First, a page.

43 jobs to be saved at Fulton State Hospital

Marty Martin-Forman, chief operating officer of Fulton Sate Hospital, said Monday she is overjoyed to learn that more state jobs have been moved to the Fulton hospital, partially offsetting planned job losses.

“I’m cautiously optimistic that we may be able to avoid layoffs at Fulton State Hospital during inpatient redesign throughout the state by the Missouri Department of Mental Health. There have been resignations and retirements to help offset the planned job losses in Fulton. We also have been able to shift some employees to other positions. The new jobs moved here from Marshall is great news for employees,” Martin-Forman said.

The 43 jobs that were scheduled to be lost have been saved at Fulton State Hospital because a mental health unit from Marshal will be transferred to Fulton.

Mark Stringer, acting director of the Missouri Division of Psychiatric Services, said the department is transferring a 24-bed developmental disability forensic unit from the Marshall Habilitation Center to Fulton.

Stringer said the developmental disability forensic unit that will be moved to Fulton will require 43 employees to operate. He said this would avoid a significant number of layoffs that had been planned in Fulton.

Stringer also said the move of the unit from Marshall to Fulton will be completed by April 15.

The Department of Mental Health is undergoing extensive realignment of facilities around the state.

The realignment includes moving 120 minimum security patients from Fulton State Hospital to other Department of Mental Health facilities around the state.

The entire three-ward minimum security Hearnes forensic unit was scheduled to be closed and many of the psychiatric aides who worked there were scheduled to lose their jobs.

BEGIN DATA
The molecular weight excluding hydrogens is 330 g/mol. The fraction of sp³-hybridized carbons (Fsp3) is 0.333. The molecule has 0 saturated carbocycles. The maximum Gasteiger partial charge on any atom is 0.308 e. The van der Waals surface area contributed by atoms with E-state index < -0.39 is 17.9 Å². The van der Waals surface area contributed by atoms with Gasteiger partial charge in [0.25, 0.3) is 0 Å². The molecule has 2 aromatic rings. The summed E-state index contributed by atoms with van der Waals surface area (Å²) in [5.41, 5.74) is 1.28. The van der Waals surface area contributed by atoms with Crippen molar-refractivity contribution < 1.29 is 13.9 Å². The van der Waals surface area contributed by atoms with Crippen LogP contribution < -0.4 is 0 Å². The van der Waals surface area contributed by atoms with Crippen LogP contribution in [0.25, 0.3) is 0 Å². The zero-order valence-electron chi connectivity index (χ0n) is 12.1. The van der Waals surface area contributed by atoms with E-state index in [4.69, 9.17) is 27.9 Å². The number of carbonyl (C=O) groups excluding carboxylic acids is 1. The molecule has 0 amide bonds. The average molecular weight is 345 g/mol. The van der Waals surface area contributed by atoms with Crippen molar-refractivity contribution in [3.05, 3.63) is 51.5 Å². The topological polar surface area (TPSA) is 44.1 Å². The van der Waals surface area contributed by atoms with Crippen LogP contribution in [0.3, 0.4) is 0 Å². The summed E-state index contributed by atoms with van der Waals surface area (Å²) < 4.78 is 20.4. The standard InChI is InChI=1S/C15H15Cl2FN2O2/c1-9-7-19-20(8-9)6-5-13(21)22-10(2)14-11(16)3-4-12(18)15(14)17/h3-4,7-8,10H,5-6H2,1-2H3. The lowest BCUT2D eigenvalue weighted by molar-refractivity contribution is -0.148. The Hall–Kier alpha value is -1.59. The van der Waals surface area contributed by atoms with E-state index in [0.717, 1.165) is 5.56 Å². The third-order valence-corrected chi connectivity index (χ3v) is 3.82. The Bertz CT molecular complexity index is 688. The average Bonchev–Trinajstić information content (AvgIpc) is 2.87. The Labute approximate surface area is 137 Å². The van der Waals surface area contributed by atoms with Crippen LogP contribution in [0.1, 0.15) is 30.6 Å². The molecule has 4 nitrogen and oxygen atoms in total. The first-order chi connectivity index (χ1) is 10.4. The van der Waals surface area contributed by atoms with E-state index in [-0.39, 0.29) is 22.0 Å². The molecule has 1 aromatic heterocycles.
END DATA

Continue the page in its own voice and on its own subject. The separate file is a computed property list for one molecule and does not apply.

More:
“But since the developmental disability unit to be moved here is classified as minimum security, we will be able to move them into one of the three wards at Hearnes. That also saves the jobs of many psychiatric aide employees. That’s why these additional jobs were so important to us. The other two wards at Hearnes will be closed,” Martin-Forman said.

It was announced last spring that Fulton State Hospital would lose 270 jobs during a statewide realignment by the Missouri Department of Mental Health.

The department announced earlier that 50 of those jobs scheduled to be lost would be saved by moving the state’s Sexual Offender Rehabilitation Treatment Center to Fulton State Hospital, which was completed Nov. 1, 2010. The 25 high security sexual offender patients were moved to the Guhleman East area.

Another 43 jobs moved here from the Marshall Habilitation Center will mean a total of 93 of the 270 jobs have been saved. The remaining 177 job losses so far have been offset by people moving to other jobs and retirements. Martin-Forman said so far she has not been forced to issue layoff notices to employees. Many of the minimum security psychiatric aides were most vulnerable, because they would not qualify as high security psychiatric aides.

“With the closing of Hearnes, all of the psychiatric aides there were scheduled to lose their jobs, because we use security aides in Biggs and Guhleman. So there was no place for psychiatric aides to go. But moving the developmental disability unit here from Marshall means we now will have a ward where psychiatric aides can work,” Martin-Forman said.

“All of the redesign is scheduled to be completed by April 15. We have been managing our job openings very carefully. We have been hiring temporary staff. The number of layoffs will be minimal, if any. When someone quit we froze the position, because we had fewer patients to treat. The Guhleman Center had eight wards but is down to five wards. We held vacant the positions associated with patients who were transferred to another city.

We are cautiously optimistic about this spring when the redesign is complete,” Martin-Forman said.

“It’s too soon to say that all layoffs at Fulton State Hospital will be avoided. But we are extremely optimistic that we may be able to avoid them,” Martin-Forman said.

Stringer said there will be no layoffs of staff at Marshall because of the transfer. He said there are other direct-care vacancies at that facility that will be offered to staff members affected by the transfer.

“This is an appropriate programmatic move since the staff at Fulton State Hospital are extremely skilled and experienced in treating persons assigned to the Department of Mental Health by the courts,” Stringer said.

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